This problem was further reflected in Mansfield's interesting, if brief, discussion of religion. Religion, he contended, can be understood as one more form of thumos. Religion - and here he explicitly named Christianity - is a functional belief in a deity who cares for US. We are not lost in the cosmos, really - there is a God who watches over us, who cares for and loves us individually. The lower - humanity - defends the higher - divinity - in the name of the low. Yet, here again, this argument ought to strike one as at best an incomplete understanding of religion in general, and Christianity in particular. Yes, God cares for us - God becomes man, an act of ultimate love and self-sacrifice - but also, in the very recognition of this profound and inimitible love, we have to acknowledge our own imperfection and partiality. Christianity urges us to practice the virtues of love and humility, not pride - or thumos. In this regard - particularly the emphasis upon individual insufficiency and the need to govern pride - Christianity and a kind of political and even democratic realism coincide to a large extent. Mansfield told perhaps half the story - and an important half in our age of socio-biology - but only half, and in my view, perhaps not even the most important half. Perhaps he acknowledged this fact, if slyly, by ending his lecture with an acknowledgement that he had not spoken about love - but, surely too, acknowledgement of this omission itself was an important but finally insufficient admission.

I don't think it's enough to acknowledge that love is important with a concluding wink. Even our sociobiology shows us to be an age defined by human pride. Ironically our socio-biologists are among the most prideful of human creatures ever to have existed - as Tocqueville suggested, having shown we are nothing but beasts, they act as if they are now gods (having established we're only animals, they argue that we now have leave to change our nature through perfectionist bio-technology). Pride remains THE problem of politics and, in sum, the human condition - a fact that Plato understood well in placing thumos in a subordinate position, subject to the governance of our highest faculties.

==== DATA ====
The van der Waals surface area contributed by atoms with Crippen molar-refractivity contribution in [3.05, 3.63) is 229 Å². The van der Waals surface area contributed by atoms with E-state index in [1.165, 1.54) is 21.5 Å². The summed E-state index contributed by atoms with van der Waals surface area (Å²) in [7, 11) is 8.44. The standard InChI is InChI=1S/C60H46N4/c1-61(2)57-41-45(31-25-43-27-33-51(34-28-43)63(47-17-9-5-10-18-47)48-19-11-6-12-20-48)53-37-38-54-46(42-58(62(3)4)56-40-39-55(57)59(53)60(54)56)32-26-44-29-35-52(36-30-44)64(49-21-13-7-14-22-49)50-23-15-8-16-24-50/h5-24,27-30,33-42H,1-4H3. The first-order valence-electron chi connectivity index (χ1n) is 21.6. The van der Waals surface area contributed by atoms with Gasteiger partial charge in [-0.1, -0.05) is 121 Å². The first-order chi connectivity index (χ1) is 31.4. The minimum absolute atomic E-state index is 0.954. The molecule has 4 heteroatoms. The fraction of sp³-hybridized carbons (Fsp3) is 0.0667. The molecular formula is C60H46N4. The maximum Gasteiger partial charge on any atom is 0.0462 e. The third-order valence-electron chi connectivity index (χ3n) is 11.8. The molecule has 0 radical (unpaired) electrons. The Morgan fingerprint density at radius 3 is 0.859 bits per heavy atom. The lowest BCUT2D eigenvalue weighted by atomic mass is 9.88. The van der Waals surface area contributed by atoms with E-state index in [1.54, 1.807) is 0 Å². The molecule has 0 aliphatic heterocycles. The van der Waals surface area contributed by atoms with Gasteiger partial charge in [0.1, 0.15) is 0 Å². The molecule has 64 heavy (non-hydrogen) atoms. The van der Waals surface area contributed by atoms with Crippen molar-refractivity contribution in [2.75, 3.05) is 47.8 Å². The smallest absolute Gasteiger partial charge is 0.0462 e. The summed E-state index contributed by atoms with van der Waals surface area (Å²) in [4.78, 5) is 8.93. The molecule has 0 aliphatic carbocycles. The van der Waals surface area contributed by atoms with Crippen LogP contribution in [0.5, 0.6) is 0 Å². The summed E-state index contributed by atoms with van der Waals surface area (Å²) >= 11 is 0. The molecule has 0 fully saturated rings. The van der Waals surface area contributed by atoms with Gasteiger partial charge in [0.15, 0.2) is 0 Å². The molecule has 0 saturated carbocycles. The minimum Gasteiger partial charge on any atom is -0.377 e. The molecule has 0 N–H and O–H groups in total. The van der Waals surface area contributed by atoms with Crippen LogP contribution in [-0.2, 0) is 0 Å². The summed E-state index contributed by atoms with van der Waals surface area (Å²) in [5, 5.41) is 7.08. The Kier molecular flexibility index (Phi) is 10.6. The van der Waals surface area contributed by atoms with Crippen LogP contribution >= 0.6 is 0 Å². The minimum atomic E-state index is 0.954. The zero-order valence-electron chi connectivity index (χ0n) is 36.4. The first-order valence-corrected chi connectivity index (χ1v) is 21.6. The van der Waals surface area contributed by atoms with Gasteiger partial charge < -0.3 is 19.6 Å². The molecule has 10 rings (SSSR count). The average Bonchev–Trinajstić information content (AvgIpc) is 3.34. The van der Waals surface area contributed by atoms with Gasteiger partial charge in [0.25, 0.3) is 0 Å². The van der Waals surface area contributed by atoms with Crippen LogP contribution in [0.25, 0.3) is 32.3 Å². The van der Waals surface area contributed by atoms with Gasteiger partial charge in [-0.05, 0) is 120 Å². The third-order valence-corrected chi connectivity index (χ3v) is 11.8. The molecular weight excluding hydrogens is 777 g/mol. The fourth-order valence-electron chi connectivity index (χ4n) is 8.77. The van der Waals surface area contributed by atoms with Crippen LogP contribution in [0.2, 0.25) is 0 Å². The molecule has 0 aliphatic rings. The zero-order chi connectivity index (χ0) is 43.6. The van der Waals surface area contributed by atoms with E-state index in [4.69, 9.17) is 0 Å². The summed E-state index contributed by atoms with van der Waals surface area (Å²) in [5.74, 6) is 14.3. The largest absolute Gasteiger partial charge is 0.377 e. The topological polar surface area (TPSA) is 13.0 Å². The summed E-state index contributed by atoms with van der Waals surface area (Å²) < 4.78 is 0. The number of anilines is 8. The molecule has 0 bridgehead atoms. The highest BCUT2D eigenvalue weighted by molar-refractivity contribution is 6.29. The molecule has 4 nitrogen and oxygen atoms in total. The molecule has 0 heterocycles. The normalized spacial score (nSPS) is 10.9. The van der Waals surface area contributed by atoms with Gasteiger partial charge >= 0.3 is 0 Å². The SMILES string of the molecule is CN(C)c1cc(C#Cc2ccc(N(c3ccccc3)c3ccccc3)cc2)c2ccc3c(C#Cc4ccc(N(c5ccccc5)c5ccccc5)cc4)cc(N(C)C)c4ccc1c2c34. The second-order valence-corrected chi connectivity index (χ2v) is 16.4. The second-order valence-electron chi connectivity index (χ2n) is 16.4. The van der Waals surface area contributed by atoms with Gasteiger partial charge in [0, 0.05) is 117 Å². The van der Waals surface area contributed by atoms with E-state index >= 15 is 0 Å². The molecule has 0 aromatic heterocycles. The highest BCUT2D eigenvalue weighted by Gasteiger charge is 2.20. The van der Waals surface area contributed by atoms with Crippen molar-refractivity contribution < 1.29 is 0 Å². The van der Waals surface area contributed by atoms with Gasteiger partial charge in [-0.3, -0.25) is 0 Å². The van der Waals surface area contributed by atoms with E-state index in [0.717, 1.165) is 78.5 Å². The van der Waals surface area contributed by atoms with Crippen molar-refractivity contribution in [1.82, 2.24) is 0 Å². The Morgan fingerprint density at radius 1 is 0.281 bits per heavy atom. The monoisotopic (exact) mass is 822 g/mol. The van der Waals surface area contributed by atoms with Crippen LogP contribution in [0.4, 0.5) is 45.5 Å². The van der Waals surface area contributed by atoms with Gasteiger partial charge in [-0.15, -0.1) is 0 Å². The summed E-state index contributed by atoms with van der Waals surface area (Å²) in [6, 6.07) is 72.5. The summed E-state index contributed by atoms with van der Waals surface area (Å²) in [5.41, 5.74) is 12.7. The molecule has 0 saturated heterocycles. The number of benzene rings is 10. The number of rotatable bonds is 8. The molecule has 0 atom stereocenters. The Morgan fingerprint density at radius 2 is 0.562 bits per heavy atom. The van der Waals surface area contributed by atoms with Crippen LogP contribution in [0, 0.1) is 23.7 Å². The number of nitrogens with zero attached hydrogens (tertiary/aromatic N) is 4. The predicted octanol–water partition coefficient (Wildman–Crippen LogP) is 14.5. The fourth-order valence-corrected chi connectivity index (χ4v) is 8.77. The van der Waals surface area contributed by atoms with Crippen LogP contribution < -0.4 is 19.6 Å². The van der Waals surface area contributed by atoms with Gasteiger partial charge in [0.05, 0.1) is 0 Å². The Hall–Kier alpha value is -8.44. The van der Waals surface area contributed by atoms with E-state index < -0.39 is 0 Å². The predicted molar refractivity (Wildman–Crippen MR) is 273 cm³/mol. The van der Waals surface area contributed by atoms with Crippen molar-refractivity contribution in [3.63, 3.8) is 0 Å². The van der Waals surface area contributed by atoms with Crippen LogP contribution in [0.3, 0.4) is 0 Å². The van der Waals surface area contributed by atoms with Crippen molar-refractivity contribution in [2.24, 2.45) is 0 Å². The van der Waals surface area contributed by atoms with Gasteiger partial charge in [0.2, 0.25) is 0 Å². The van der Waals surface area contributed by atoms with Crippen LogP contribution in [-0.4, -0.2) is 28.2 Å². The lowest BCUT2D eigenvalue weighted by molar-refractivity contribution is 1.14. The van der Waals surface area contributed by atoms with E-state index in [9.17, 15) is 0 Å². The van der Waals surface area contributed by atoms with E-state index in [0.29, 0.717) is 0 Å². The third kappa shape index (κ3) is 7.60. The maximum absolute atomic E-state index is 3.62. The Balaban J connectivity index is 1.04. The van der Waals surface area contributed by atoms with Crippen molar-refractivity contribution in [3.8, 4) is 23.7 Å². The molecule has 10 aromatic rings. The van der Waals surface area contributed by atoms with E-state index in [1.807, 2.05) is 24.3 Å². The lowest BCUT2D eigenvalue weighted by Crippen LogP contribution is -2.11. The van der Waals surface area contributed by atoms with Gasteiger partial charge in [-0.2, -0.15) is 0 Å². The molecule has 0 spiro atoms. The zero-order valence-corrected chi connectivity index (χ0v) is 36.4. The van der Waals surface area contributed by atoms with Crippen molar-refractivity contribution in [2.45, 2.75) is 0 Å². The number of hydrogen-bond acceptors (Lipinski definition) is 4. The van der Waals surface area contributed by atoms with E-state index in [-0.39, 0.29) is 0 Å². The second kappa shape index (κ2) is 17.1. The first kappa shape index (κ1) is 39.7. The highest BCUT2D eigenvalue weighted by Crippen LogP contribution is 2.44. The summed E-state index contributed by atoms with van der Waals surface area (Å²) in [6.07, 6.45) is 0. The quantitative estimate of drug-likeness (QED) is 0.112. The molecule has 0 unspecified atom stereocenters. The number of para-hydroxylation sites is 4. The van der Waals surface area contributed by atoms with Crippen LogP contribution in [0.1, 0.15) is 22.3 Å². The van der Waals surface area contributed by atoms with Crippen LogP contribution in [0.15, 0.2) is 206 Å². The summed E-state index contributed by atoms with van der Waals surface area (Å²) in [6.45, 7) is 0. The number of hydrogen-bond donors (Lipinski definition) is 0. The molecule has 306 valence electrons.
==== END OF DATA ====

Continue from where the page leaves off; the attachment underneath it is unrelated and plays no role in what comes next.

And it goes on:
Anonymous said...

Nice post, a thoughtful response (especially given the alacrity with which you came up with it). A gentle rejoinder, or two: 1) I strongly suspect that Harvey was doing what Strauss himself frequently did (following Plato's/Socrates's lead): let's take one feature/item/element (of the soul, of nature, of political reality) and draw it out; say: thumos. We'll dialectically consider it; then we have to recognize another - say, eros - and do the same for it; we'll leave it up to our readers to try to weave the partial discussion together. That, to me, was the import of his closing remark, an explicit acknowledgement of incompleteness. So, I think Harvey's "one-sidedness" was required by time-constraints, philosophical method, and a judgment about what the times (and politial science) especially require. 2) Harvey explicitly mentioned "Tocqueville" by name and declared that he (Harvey) refuses to talk about politics and such without mentioning or referring to "Tocqueville." And, as you well know, Tocqueville - like Mansfield - wants us democrats to acknowledge that there's greatness or grandeur out there in the world (and in some souls) as well as the democratic "justice" of human equality. Liberty - human liberty - needs both components, i.e., to look horizontally and vertically, yes? And in a hyperdemocratic age like ours - which is an odd combination of self-flattery and self-denigration - we probably need people both to remind us of greatness and ambition (Harvey) as well as humility and fraternity (you know who). (Good to see you at the reception.)

Anonymous said...

Just time for a quick thought. I appreciate Pat's and Paul's comments, but would add this: to the degree that HCM was talking about politics, could we not say that it's probably appropriate not to talk about love? I'd want to complicate that thought eventually, but I've got to run.

Anonymous said...

Joe, taking another tack - i.e., not being contrary but being dialectical - don't we have it on good authority that all politics is about action and all action is toward the good. And the good is what is loved or desired? In this view, thumos would be a secondary spring of the soul, since it protects the good but doesn't directly seek or enjoy it. (I have in the back of my mind the scholastic versions of thumos and eros, which are ira et amor, or the concupiscible and the irascible parts of the soul. I'm not always willing to speak Greek rather than Latin.)